Police chief Juan Torres’ last day is Friday.
Torres had been planning to quit in April due to a family member’s illness. He will return to Alexandria, Va., where his wife and son live.
“We support Juan 100 percent and wish him well,” Oberlin city manager Rob Hillard said.
Torres couldn’t be reached regarding why he’s leaving earlier than planned.
Hillard, who will choose a new chief, named Lt. Michael McCloskey interim chief. A search firm helped in the last hiring but Hillard said because Torres was hired just 17 months ago, city officials have a “road map” and the search will be done in-house.
Hillard plans to provide hiring details to city council members at their Jan. 17 meeting . “It’s a top priority,” he said.
McCloskey, 46, was hired in 1995. He was promoted to sergeant in 2004 and to lieutenant in 2009.
Since being promoted to lieutenant, McCloskey, of Amherst, has served as acting chief when the chief was away. He was interim chief for about a month between chief Tom Miller’s retirement and Torres’ hiring in August of last year. McCloskey was one of 50 applicants for the job when Miller retired and said he plans to reapply.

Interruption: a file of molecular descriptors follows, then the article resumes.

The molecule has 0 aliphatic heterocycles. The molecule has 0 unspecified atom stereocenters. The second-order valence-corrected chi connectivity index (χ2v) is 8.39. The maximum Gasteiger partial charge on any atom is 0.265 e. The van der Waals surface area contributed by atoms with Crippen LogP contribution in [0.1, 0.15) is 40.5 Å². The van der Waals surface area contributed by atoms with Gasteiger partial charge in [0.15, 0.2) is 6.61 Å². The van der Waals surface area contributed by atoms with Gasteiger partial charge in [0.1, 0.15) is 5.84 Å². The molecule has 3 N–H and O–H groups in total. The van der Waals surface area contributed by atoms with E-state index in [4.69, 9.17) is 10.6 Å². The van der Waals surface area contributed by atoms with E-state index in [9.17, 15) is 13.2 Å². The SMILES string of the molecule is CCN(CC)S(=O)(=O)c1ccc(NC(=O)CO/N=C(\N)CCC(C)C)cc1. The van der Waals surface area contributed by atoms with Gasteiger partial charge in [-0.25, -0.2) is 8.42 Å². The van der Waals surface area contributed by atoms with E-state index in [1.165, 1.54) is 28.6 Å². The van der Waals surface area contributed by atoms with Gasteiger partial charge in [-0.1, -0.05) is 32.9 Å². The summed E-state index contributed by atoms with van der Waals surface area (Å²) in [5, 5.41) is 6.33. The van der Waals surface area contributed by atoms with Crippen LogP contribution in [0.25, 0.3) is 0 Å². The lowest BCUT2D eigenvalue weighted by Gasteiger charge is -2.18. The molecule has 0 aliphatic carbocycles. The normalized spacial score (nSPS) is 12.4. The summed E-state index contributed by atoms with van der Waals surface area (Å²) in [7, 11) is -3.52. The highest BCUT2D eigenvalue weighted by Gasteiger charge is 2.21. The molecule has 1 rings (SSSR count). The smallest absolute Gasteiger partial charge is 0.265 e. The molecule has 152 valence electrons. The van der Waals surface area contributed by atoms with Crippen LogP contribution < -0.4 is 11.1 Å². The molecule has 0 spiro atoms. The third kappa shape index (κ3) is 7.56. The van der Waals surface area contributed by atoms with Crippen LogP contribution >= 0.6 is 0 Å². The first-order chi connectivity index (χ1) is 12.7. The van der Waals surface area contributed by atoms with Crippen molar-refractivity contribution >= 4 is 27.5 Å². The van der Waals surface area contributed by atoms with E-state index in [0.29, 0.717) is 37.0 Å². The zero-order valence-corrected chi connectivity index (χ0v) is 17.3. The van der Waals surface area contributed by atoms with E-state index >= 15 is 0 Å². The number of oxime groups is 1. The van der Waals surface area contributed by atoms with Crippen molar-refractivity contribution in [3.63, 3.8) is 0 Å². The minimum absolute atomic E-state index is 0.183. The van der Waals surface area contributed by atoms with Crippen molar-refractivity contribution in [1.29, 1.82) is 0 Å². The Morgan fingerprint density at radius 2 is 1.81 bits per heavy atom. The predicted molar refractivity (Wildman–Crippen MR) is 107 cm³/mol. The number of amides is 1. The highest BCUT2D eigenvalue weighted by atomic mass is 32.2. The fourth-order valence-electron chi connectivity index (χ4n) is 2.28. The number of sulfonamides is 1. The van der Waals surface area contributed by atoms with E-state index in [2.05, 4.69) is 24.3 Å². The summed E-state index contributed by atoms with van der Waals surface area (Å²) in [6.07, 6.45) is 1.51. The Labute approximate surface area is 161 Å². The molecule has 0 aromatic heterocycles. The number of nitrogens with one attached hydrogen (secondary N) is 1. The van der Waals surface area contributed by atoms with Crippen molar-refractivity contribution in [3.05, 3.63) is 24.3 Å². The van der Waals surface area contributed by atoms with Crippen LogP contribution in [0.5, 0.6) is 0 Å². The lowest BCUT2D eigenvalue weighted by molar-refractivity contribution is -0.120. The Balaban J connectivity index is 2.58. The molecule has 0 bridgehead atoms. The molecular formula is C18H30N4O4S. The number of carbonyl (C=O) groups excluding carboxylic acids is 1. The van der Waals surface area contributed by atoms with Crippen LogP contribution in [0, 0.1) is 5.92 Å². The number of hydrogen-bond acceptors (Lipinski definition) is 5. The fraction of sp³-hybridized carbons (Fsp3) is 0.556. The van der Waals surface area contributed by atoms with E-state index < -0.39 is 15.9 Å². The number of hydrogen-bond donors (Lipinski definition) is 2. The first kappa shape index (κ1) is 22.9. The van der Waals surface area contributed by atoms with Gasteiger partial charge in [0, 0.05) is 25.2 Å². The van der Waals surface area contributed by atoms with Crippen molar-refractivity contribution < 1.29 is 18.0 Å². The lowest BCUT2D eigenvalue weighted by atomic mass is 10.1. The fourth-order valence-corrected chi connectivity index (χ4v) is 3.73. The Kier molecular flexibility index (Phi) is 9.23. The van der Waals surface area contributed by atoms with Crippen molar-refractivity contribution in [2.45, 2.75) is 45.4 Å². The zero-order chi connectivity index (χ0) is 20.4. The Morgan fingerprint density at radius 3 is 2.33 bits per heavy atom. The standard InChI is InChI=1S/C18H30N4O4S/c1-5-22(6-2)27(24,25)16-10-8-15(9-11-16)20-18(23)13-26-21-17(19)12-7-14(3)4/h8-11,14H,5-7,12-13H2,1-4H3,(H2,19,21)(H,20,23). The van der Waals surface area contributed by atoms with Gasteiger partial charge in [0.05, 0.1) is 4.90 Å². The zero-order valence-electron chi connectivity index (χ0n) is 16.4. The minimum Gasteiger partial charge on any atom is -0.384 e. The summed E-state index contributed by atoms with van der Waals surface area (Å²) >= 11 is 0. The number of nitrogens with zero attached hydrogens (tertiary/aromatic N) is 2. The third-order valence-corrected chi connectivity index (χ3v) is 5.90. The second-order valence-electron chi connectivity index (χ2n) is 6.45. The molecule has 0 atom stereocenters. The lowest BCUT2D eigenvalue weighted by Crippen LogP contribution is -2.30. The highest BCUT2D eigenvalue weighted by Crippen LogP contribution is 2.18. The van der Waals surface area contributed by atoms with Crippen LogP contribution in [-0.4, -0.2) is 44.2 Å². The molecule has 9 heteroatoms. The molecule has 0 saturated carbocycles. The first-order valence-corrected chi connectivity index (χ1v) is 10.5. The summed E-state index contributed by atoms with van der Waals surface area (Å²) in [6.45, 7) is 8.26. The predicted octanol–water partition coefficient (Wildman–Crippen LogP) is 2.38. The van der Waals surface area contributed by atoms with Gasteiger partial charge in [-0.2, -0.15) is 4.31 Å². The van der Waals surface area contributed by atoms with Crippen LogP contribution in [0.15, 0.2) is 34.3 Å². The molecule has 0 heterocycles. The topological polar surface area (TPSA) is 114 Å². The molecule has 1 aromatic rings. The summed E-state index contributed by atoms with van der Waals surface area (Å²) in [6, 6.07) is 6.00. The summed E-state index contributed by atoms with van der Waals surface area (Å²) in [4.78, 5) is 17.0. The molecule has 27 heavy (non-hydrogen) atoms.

“It’s something I’ve always aspired to since beginning my career here,” he said. “I’ve been working very hard toward that end goal and I think I have the leadership characteristics that are necessary to move this department forward in the future.”
If hired, McCloskey said improving community relations, training for catastrophic incidents like a mass shooting or domestic terrorism, and dealing with computer crimes would be among his top priorities.
The 18-officer police department is in the process of updating policies and procedures — including use of deadly force — something that hasn’t been done in about 25 years. Other plans for this year include installing GPS units in all police cruisers and providing stun guns to all officers who don’t already have them.
Torres is a former Marine and a police officer in Alexandria from 1991 until coming to Oberlin. He previously said it was painful to have to leave abruptly, but he was proud of his time in Oberlin and believes he was able to improve police-community relations.
“I’m proud of what I did,” Torres said. “Hopefully, the next chief will continue that progress.”
Evan Goodenow can be reached at 440-775-1611 or @GoodenowNews on Twitter.